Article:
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Don’t Mess With Her Majesty

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Don't mess with Her Majesty

Does the Queen have the best PR in Britain? How much of that is skilled flak work, and how much is down to herself?

Is she much revered because she has been well advised, or because she is fundamentally decent?

Mostly the latter, no?

Early on in her reign, at least in The Crown, the Queen’s Secretary “Tommy” Lascelles was instrumental in helping shape her message.

Although HMQ’s willingness even at a young age to overrule him when she saw fit was clear.

As the years went by there was a growing role for Prince Philip. He was a moderniser although his influence over the comms faded after an ill-fated fly-on-the-wall TV documentary in 1969 which was seen by the Palace as a bit of a disaster.

The programme has never been repeated and neither has the exercise.

Over the years the plan with HMQ has been “less is more”. Sadly, that left a voracious media chasing down the younger royals with disastrous consequences.

But HMQ herself is pretty Teflon – probably because she has done such an obviously good job.

Her public comments are rare, but well ordered.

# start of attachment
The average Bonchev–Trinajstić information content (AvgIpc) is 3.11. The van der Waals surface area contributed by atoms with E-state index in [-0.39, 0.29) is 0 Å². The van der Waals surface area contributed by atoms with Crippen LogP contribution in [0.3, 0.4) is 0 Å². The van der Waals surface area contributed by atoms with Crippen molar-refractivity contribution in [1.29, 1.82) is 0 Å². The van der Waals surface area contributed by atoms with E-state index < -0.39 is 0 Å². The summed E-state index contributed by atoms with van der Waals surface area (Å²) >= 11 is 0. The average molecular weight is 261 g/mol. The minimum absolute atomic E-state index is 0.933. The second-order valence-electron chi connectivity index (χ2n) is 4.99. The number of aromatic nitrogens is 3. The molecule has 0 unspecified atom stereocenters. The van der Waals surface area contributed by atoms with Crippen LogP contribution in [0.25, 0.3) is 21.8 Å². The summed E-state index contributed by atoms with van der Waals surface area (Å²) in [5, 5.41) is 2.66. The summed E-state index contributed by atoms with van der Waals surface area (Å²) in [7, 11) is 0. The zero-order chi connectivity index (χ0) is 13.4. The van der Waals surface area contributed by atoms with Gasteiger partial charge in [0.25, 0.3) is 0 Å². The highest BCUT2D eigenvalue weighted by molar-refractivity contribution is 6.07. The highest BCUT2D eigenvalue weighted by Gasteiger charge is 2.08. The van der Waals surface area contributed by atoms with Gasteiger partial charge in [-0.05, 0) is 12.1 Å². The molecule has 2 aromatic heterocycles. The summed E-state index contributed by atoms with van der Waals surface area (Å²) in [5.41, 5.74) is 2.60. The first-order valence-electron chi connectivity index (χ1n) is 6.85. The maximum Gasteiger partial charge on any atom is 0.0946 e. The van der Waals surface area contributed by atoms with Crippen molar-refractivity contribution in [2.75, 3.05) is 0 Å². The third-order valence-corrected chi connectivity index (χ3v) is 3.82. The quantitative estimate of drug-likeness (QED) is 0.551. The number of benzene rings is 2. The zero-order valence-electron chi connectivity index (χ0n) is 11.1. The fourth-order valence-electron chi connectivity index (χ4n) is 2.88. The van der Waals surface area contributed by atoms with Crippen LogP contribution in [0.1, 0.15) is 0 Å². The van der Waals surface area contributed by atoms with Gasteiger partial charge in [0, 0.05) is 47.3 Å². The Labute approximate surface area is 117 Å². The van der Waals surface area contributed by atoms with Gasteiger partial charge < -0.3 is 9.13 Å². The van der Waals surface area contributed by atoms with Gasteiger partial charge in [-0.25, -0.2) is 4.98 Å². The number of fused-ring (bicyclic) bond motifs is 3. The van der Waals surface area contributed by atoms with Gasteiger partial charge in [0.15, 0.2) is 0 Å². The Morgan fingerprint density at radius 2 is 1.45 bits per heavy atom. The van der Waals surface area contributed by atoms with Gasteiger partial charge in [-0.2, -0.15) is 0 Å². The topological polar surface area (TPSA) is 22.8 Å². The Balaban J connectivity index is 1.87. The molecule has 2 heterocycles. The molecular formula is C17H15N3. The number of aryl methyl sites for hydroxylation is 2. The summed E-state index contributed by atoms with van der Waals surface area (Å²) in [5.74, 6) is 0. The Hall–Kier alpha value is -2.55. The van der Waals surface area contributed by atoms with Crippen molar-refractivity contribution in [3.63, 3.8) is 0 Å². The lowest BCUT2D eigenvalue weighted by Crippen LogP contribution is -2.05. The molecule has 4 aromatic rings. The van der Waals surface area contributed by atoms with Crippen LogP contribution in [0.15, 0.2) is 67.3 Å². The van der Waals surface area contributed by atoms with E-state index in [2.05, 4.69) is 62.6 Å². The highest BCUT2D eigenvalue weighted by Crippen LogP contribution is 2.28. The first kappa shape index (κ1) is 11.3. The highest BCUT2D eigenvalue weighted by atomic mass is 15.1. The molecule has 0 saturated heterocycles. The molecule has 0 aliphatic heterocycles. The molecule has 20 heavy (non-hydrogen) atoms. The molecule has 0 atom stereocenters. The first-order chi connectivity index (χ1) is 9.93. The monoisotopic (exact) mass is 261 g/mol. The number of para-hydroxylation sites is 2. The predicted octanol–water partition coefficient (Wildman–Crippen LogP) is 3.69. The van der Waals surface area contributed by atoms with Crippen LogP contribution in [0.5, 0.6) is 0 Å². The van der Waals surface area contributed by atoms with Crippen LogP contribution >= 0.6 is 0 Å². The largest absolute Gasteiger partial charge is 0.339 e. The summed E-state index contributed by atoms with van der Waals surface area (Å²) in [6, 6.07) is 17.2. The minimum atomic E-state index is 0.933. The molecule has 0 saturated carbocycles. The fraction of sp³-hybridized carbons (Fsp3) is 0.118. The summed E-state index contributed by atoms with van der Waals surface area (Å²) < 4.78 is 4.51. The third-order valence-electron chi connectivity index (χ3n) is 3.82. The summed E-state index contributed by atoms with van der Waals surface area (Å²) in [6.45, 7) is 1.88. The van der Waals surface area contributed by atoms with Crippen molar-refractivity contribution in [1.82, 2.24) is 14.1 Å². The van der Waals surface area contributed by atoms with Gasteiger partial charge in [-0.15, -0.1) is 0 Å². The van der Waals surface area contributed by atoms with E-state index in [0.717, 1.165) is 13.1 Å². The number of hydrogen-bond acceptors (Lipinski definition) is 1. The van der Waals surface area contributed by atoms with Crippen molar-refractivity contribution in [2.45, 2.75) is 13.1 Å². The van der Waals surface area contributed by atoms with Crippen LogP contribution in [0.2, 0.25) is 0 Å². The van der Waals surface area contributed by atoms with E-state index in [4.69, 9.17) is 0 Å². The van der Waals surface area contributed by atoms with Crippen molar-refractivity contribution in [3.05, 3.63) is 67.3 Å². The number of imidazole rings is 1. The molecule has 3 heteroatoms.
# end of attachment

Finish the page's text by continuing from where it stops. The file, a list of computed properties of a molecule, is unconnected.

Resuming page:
At the height of lockdown when she invoked Vera Lynn – “We will be with our families again. We will meet again.” – even those of us totally indifferent to royalty could see the point of her.

She occasionally strayed into politics.

Enoch Powell once complained that her 1983 Christmas message had been “a party political broadcast on behalf of the (Indian) Congress party”.

Powell felt the Queen should focus her interests on the folk back home, not in India or the rest of the Commonwealth.

The score at the end of the row with Powell? Queen 1, Enoch 0.

She gets it right many more times than she has ever got it wrong.

Perhaps PR-ing the Queen is a relatively easy job, since nobody wants to hear bad things about her.

PR-ing the rest of the family, well, that’s a much tougher gig…

Press release of the day

Just one month of rent in London would be enough for five in various other European capitals, says this from Rentd.

A one-bed apartment in London costs about £1800 a month.

That compares with Sofia (£359), Budapest (£373), Riga (£380) and Bucharest (£393).

You could spend your entire summer in one of those places. “Working from home”, of course.

Stories that will keep rolling

1) What on earth are we going to run today, Friday, Saturday and Monday?

2) What will the travel disruptions cost the industry?

3) Which struggling retailers would Sports Direct NOT buy?

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